In this week’s parsha, Vayechi, we close the Book of Genesis and the story of the Patriarchs and Matriarchs. Jacob is 147 years old, and has Joseph swear that he will bury his father in Canaan in the Cave of Machpelah, where the other Patriarchs and Matriarchs (except Rachel) are buried.
When Joseph learns that Jacob is ill, he brings his two sons to Jacob for a blessing. Jacob blesses the younger son, Ephraim, before the older son, Manasseh. Jacob also blesses each of his own sons, in a way that foretells something special about their future.
Jacob dies, and Joseph asks Pharaoh’s permission to take his father’s remains to Canaan to bury him, as he swore to Jacob. As the viceroy, Joseph is important to Egypt, and he needs Pharaoh’s permission to leave. Because of the long Egyptian mourning period and journey to Canaan, Joseph has Jacob’s body embalmed. Joseph and his brothers leave to bury Jacob, together with their “households” – servants and older children. The brothers leave their young children and their sheep and cattle in Egypt.
Why do the children and flocks and herds remain in Egypt? Perhaps because taking them will be a hardship on them, or will delay the travel of the brothers to and from Canaan. Rabbanit Sharon Rimon looks at other discussions involving whether the Children of Israel should travel without their young children, sheep and cattle. She suggests that whether the young and the animals stay or go is a sign that the Israelites will return or leave permanently. (“Joseph – From Exile to Redemption” in Torah MiEtzion: New Readings in Tanach, Bereishit).
When Pharaoh told Joseph to bring his family to Egypt, he ordered that wagons be given to Joseph so he and his brothers could bring their small children and wives. (Parasha Vayigash, Genesis 45:19) Just before the Exodus, when Moses has told Pharaoh that the Israelites must go into the Wilderness to worship God, Moses declares, “We shall go with our youth and with our elderly, with our sons and with our daughters, with our flocks and our cattle … .” Pharaoh does not want the Israelites to leave permanently, and tells Moses that only the men can go. (Parasha Bo, Exodus 10:9-11).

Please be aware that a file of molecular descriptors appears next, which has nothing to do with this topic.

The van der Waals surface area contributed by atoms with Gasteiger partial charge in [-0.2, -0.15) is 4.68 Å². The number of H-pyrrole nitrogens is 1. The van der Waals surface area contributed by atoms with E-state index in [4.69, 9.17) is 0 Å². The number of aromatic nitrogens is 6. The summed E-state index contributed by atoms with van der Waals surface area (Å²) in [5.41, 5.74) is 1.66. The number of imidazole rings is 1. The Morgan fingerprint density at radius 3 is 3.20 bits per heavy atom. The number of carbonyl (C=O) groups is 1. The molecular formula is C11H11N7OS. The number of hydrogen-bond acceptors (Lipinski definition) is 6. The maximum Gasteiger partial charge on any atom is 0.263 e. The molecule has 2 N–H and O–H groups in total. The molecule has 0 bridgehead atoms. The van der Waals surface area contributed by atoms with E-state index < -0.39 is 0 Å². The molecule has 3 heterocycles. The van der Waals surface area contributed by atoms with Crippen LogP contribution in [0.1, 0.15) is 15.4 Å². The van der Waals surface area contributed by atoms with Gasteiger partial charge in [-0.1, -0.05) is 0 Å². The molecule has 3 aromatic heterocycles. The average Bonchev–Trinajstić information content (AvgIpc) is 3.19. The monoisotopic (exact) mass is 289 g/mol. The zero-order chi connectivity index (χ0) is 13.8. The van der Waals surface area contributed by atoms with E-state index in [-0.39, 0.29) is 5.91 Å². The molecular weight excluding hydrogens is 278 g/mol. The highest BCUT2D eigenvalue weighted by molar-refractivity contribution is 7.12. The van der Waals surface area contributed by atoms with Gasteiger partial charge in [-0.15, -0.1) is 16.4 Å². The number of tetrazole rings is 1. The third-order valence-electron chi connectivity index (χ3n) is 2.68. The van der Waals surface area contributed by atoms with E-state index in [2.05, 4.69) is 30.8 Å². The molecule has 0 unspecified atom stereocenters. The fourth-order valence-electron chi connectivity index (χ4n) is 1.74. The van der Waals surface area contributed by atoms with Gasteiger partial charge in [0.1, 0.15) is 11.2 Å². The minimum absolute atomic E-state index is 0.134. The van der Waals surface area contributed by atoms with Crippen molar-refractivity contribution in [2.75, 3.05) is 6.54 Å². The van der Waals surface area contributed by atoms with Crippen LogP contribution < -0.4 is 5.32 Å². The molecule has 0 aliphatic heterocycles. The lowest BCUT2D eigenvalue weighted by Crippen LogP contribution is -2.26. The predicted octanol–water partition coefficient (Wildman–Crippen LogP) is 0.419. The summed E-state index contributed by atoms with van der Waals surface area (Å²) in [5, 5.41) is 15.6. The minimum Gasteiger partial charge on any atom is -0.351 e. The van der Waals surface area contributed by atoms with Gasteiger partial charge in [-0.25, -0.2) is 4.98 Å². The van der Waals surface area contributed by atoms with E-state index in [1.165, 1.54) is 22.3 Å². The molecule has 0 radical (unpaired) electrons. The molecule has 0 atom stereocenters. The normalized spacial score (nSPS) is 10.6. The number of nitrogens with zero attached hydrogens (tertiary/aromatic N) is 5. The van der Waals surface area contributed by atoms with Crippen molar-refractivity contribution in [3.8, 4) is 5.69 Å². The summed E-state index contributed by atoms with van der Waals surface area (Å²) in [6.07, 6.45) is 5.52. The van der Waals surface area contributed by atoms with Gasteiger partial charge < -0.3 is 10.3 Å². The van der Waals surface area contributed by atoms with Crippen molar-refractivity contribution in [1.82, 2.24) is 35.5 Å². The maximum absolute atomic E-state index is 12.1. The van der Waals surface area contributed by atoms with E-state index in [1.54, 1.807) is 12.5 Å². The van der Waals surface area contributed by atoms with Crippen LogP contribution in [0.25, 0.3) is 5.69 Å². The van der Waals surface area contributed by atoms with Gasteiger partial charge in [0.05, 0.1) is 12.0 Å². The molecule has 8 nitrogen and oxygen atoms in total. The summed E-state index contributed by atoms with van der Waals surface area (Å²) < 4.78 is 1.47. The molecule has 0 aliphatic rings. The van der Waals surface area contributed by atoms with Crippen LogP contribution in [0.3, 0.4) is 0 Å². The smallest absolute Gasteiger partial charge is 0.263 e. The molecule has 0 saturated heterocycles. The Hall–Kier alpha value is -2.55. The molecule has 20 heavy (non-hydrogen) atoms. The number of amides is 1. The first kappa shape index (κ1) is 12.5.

Rabbanit Rimon explains, because Joseph and his brothers willingly left their children, sheep and cattle when they went to Canaan to bury Jacob, that journey was the beginning of the enslavement of the Children of Israel. The Israelites had become comfortable living in the fruitful land of Goshen, and felt at home in Egypt, even though it was filled with idol worship and immorality.
The parasha ends with the return of Joseph and his brothers to Egypt, and Joseph’s death at the age of 110. So closes the story of how the Children of Israel came to live in Egypt for several generations. Soon they will go from lives of privilege and comfort to slavery. The Ramban compared the descent to Egypt and the Israelites’ lives there to the exile of the Jewish people after the destruction of the Second Temple. He saw this as an example of an important principle: Everything that occurred to the Patriarchs is a sign for their descendants. (Ramban on Lech Lecha, Genesis 12:6, and on Vayechi, Genesis 47: 28).
Watch for these signs during the next few months as the Israelites go from the depths of hardship and loss of spirit to receiving the Torah at Mt. Sinai.